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ENG 112: Writing and Research in the Disciplines

This Research Guide provides information to help you complete discipline specific research in English 112 classes using resources from the CCCC libraries and online.

A note on background Information

Why should you search for background information?

Basic facts: The articles you read and cite in your paper will assume you already know the basic facts about your topic.  These are the people, dates, places, and laws related to it.  You need to know these facts before you read academic articles to ensure you know what the writers are talking about!

Vocabulary: Academic writing may use words and terms for a topic that are different from those we use every day.  By researching the background of a topic, you'll learn which terms academic writers use to discuss your topic.

Narrowing you topic: Most students start off with a topic that's too big to cover in a five page paper.  By doing thorough background research, you can identify sub-topics that might be easier to work with.

The following Library Resources will help you find Background Information:

Library Lingo

Reference Source: A broad resource for basic facts and background.  They offer a good entry point to the basic information you will need to learn as you start to explore your topic.

Reference sources include, but are not limited to, Biographies, Encyclopedias, Dictionaries, Atlases, and Handbooks.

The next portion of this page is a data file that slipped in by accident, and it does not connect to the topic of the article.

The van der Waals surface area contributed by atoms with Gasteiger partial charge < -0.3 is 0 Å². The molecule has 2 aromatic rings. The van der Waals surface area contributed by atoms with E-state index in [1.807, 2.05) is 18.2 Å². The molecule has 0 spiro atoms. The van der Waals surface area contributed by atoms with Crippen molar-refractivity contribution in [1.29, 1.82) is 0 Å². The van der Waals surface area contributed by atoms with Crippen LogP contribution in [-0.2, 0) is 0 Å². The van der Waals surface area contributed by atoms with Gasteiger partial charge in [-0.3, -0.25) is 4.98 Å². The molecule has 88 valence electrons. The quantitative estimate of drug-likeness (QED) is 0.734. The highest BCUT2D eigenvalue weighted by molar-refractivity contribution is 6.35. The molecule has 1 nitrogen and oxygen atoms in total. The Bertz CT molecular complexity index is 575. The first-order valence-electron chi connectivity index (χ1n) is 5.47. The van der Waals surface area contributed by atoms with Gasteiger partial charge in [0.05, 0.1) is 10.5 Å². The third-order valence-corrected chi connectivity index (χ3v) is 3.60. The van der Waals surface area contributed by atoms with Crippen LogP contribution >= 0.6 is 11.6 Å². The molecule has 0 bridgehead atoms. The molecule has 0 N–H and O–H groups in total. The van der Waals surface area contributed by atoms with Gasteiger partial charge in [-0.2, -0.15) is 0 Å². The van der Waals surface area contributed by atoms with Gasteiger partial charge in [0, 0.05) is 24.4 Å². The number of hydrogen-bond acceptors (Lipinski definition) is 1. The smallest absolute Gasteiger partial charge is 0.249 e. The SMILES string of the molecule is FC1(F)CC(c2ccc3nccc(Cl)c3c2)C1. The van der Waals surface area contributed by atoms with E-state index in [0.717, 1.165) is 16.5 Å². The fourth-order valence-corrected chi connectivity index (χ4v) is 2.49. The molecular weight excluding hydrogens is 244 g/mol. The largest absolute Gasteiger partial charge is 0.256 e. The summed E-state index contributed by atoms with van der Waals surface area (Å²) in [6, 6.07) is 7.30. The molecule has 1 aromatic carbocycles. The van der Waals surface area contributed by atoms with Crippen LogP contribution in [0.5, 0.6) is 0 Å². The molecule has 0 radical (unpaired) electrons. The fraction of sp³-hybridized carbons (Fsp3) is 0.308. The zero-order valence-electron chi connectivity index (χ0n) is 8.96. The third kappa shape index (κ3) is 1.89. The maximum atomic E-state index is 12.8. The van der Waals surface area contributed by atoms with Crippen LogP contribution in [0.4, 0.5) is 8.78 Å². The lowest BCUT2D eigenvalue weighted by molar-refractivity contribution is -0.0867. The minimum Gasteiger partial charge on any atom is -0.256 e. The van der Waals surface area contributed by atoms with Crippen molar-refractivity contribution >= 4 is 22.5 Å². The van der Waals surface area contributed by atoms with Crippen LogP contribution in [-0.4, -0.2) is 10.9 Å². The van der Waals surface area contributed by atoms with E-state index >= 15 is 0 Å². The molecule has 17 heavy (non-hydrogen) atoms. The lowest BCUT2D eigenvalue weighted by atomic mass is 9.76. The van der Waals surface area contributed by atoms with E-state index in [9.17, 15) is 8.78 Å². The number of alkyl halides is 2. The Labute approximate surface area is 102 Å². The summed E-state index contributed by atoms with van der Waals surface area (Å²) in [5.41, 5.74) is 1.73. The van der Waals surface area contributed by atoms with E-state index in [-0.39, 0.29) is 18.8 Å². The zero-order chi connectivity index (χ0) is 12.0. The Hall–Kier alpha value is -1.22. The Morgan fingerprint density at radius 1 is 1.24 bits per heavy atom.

Who What When Where

The 4 Ws

Guide yourself through your Background Research by answering the following four questions:


Who are the people or groups relevant to your topic?  This can include companies or even fictional characters!

Example:  If you're writing about video games, this might include gamers, game designers, Hideo Kojima, Blizzard, or even Nathan Drake.


What are the major events, laws, controversies, or issues related to your topic?

Example:  If you're researching health care reform, this might include The Affordable Care Act, generic drug prices, or  access to care.



When have major events happened to affect your topic? This can include dates, eras, or even age ranges relevant to your topic.

Example:  If you're learning about school uniforms, this might include 1963the early 2000s, or teenagers.



Where are the places most affected by your topic? Which countries, regions, or states?  Does your topic affect urban or rural regions more?

Example:  If you're researching the minimum wage, this might include New York City, California, the Pacific North West, or urban centers.


If you need some help getting started...

CQ Researcher Tutorial

This video tutorial developed by Sage link will open in a new window, the creators of CQ Researcher, will help you learn the basics of using this resource to conduct Background Research.  


Need a little extra help?

Contact your librarian. 

Or use the links below to get more in-depth help and information.